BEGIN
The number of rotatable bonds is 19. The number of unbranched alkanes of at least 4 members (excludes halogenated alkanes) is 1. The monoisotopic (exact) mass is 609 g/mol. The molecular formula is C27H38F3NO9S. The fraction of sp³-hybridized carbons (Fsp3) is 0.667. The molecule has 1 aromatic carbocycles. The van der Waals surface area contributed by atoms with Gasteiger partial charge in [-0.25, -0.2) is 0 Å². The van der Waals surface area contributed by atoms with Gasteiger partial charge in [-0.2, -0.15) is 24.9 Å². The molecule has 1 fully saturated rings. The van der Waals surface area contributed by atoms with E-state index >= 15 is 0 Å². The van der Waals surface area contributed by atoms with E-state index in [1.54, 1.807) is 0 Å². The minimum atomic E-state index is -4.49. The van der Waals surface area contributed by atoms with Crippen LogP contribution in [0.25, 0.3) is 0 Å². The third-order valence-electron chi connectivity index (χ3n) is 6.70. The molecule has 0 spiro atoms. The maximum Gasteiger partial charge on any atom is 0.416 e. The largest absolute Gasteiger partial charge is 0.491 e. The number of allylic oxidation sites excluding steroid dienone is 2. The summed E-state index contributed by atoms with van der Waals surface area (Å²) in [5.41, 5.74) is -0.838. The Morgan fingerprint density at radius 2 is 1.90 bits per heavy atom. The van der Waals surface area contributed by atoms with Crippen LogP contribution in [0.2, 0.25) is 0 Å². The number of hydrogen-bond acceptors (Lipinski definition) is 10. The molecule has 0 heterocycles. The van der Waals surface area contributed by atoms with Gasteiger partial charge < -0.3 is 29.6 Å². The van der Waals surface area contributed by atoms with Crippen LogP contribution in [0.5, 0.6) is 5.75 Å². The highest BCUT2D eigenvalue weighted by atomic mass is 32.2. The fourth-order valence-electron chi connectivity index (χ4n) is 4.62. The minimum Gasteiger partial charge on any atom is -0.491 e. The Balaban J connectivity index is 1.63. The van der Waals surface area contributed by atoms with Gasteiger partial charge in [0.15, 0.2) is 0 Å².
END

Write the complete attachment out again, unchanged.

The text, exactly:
The number of rotatable bonds is 19. The number of unbranched alkanes of at least 4 members (excludes halogenated alkanes) is 1. The monoisotopic (exact) mass is 609 g/mol. The molecular formula is C27H38F3NO9S. The fraction of sp³-hybridized carbons (Fsp3) is 0.667. The molecule has 1 aromatic carbocycles. The van der Waals surface area contributed by atoms with Gasteiger partial charge in [-0.25, -0.2) is 0 Å². The van der Waals surface area contributed by atoms with Gasteiger partial charge in [-0.2, -0.15) is 24.9 Å². The molecule has 1 fully saturated rings. The van der Waals surface area contributed by atoms with E-state index >= 15 is 0 Å². The van der Waals surface area contributed by atoms with E-state index in [1.54, 1.807) is 0 Å². The minimum atomic E-state index is -4.49. The van der Waals surface area contributed by atoms with Crippen LogP contribution in [0.25, 0.3) is 0 Å². The third-order valence-electron chi connectivity index (χ3n) is 6.70. The molecule has 0 spiro atoms. The maximum Gasteiger partial charge on any atom is 0.416 e. The largest absolute Gasteiger partial charge is 0.491 e. The number of allylic oxidation sites excluding steroid dienone is 2. The summed E-state index contributed by atoms with van der Waals surface area (Å²) in [5.41, 5.74) is -0.838. The Morgan fingerprint density at radius 2 is 1.90 bits per heavy atom. The van der Waals surface area contributed by atoms with Crippen LogP contribution in [0.2, 0.25) is 0 Å². The number of hydrogen-bond acceptors (Lipinski definition) is 10. The molecule has 0 heterocycles. The van der Waals surface area contributed by atoms with Gasteiger partial charge < -0.3 is 29.6 Å². The van der Waals surface area contributed by atoms with Crippen LogP contribution in [0.5, 0.6) is 5.75 Å². The highest BCUT2D eigenvalue weighted by atomic mass is 32.2. The fourth-order valence-electron chi connectivity index (χ4n) is 4.62. The minimum Gasteiger partial charge on any atom is -0.491 e. The Balaban J connectivity index is 1.63. The van der Waals surface area contributed by atoms with Gasteiger partial charge in [0.15, 0.2) is 0 Å².